The cellular phenomena underlying the lack of standard and orthogonal behavior of the Biobrick parts we tested might range from differences in protein maturation times  and impact on biosynthetic burden  to context –upstream and downstream sequences effects– dependencies  as well as to stochastic effects or intrinsic and extrinsic noise ; and references therein].
The fact that the tested genetic modifications proved weak standards in terms of universality and orthogonality does not necessarily imply the impossibility of engineering a particular strain in a predictable way, but it poses enormous difficulties in engineering strains on the basis of the work done on other strains, particularly taking into account that only a fraction of the genome is shared by all E. coli strains . This suggests the need of a strain-by-strain both modelling and experimental previous effort. On the other hand, taking advantage of biological flexibility can be used in order to set up more robust devices, such as the use of bacterial haemoglobin to enhance production of foreign fluorescent proteins , tuning intracellular physical distances between the regulator source and the target promoter for selecting a given level of noise in Synthetic Biology constructs , or designing synthetic constructs imposing a minimal burden to the host cells .
There is a general assent in the Synthetic Biology community on the need of collections of biological parts, in which engineering features (universality, stability, orthogonality, among others; ) should be checked and unambiguously quantified as a basic prerequisite for obtaining predictable and scalable designs. Systematic failures and difficulties to meet engineering standards might not constitute the most prized result in terms of publication purposes, but we strongly believe that a comprehensive view on the standardization failures of today is the strongest path towards the development of fully standard and orthogonal biological parts in the future.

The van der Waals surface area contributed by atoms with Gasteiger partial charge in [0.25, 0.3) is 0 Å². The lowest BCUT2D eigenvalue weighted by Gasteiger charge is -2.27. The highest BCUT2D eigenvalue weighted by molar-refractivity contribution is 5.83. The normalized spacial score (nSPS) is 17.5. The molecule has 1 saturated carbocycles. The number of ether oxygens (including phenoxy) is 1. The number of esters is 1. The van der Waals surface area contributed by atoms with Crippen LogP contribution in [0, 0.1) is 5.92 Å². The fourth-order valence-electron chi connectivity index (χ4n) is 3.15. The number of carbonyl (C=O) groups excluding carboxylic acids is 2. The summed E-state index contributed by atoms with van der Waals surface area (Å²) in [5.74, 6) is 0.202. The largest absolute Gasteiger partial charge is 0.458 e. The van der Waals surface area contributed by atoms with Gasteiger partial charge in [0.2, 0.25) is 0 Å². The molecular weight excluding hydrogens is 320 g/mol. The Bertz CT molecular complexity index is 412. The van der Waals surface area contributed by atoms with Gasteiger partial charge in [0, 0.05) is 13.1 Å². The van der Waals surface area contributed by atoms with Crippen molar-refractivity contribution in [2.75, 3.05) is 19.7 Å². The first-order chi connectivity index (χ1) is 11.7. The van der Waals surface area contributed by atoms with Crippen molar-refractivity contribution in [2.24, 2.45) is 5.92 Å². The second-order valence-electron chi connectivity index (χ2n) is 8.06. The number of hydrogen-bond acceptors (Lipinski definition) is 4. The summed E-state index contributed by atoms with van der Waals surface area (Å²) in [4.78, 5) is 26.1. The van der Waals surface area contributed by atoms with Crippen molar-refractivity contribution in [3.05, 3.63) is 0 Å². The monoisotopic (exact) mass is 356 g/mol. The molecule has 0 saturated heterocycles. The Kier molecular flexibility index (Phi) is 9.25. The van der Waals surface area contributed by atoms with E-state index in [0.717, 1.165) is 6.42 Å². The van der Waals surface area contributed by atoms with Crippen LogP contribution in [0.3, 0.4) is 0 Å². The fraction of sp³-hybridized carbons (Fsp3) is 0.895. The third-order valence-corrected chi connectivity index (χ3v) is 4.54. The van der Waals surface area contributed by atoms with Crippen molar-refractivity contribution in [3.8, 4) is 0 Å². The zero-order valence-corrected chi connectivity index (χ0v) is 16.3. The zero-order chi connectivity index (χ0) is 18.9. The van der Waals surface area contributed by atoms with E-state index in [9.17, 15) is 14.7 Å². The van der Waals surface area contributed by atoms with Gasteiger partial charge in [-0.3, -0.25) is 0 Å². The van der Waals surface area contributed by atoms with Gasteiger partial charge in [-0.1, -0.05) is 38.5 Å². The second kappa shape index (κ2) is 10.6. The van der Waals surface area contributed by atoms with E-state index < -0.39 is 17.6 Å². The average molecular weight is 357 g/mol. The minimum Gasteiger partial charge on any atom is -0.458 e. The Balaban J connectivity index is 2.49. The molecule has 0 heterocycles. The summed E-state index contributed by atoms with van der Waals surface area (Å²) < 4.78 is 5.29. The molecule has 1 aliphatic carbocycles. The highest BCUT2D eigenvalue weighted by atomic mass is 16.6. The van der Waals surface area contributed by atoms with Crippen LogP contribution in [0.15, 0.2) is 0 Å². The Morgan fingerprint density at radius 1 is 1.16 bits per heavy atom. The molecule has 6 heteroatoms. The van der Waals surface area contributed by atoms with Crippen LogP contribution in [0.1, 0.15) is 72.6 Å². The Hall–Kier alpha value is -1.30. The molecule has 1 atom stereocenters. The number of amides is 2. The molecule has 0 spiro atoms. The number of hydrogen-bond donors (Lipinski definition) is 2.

Valencia-Biocampus iGEM 2014 Team was supported by the European Projects ST-Flow and ERA-SynBio, Biopolis SL (Parc Científic de la Universitat de València) and the University of València through the International Excellence Campus and Col · legi Major Rector Peset. We are especially indebted to Rafael García-Martínez (OPEX, Oficina per a les Polítiques d’Excel · lència, Universitat de València) and Soledat Rubio (Càtedra de Divulgació de la Ciència de la Universitat de València) for their constant encouragement and support. We also thank the proteomics service (SCSIE) of the Universitat de València for their technical support. CV is a recipient of a FPU fellowship from the MECD Spanish Ministry.
Open AccessThis article is distributed under the terms of the Creative Commons Attribution 4.0 International License (http://creativecommons.org/licenses/by/4.0/), which permits unrestricted use, distribution, and reproduction in any medium, provided you give appropriate credit to the original author(s) and the source, provide a link to the Creative Commons license, and indicate if changes were made. The Creative Commons Public Domain Dedication waiver (http://creativecommons.org/publicdomain/zero/1.0/) applies to the data made available in this article, unless otherwise stated.